Sugar Aunts: Gift Guide Toys to Improve Pencil Grasp

Gift Guide Toys to Improve Pencil Grasp

We were so excited to prepare this Gift Guide on Toys to Improve Pencil Grasp!  We love coming up with fun play and craft activities designed to work on the development of an efficient grasp.  Being the season of gifting to others, we thought it would be fun to bring you our top recommended toys to work on tripod grasp, intrinsic muscle strength, rotation of the pencil while handwriting, and an open thumb web space. 

Children who have difficulty with handwriting may completely HATE to work on letter formation and pencil grip.  Why not gift them with a fun toy this holiday that will work on the developmental skills necessary to improve their grip on the pencil?  Make the exercise fun as they PLAY their way to a better pencil grasp!

Toys that will help improve pencil grasp

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Guide to Toys to Improve Pencil Grasp

Coming up with this list, we thought about the skills needed for an appropriate pencil grasp and age-appropriate handwriting.  This toy gift guide is broken down into toys that will help with different sets of problem areas when it comes to a poor pencil grasp.

Tripod grasp: The most efficient way to hold the pencil when writing is with a dynamic tripod grasp.  So WHAT is a tripod grasp?  A Tripod grasp starts with a nice round circle made with the thumb and index finger.  The pencil is pinched with the tips of the thumb and index finger and held close to the point of the pencil.  The pencil is resting on and assisted by the middle finger.  The ring finger and pinky fingers are tucked into the palm.  All movement should happen with the fingers and thumb.  The wrist and arm should not move while writing, coloring, or drawing.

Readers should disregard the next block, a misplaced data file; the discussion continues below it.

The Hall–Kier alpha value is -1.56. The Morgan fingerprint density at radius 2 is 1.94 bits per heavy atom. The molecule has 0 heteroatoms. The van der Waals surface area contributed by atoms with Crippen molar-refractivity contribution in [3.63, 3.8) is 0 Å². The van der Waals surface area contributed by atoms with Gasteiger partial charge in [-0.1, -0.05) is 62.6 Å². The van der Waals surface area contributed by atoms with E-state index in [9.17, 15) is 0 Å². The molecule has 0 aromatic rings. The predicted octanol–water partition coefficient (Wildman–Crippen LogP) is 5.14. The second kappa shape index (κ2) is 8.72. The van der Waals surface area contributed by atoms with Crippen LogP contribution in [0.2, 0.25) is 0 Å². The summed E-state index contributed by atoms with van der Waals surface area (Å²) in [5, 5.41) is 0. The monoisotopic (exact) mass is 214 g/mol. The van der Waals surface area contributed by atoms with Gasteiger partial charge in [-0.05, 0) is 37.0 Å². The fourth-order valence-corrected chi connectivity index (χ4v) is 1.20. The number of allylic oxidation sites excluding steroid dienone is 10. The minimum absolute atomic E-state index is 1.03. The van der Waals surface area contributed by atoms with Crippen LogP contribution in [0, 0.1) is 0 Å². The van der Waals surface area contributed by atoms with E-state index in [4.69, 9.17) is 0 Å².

Often times, new pencil and crayon users will hold the writing utensil in a different way.  You might see four fingers opposing the thumb to hold the pencil.  You might see the pencil positioned in the knuckles between the index and middle fingers.  Maybe they hold the pencil away from the tip where the lead is and instead hold it in the middle of the pencil shaft.  There are SO many variations of awkward and inefficient pencil grasps.  If your little hand writer is showing some version that effects their letter formation and pencil control, try a few of these fun toys...

A few toys that help to encourage a tripod grasp:

Light Brite: Picking up and manipulating those little colored pegs encourage a tripod grasp.  Pushing them through the paper and into the holes is a great resistive exercise...disguised as FUN!  We have this Lite Brite Flatscreen - Red from Hasbro and love making pictures with the pegs!  When the child holds the pegs in his hand, it's a great way to encourage the ring finger and pinkie finger in a tucked position.  Show your child how to pick up a handful of pegs and "squirrel them away" in their palm while they push one peg into the board.  What a great fine motor exercise!  Not to mention, the dots of the guide paper is a great visual motor important in handwriting!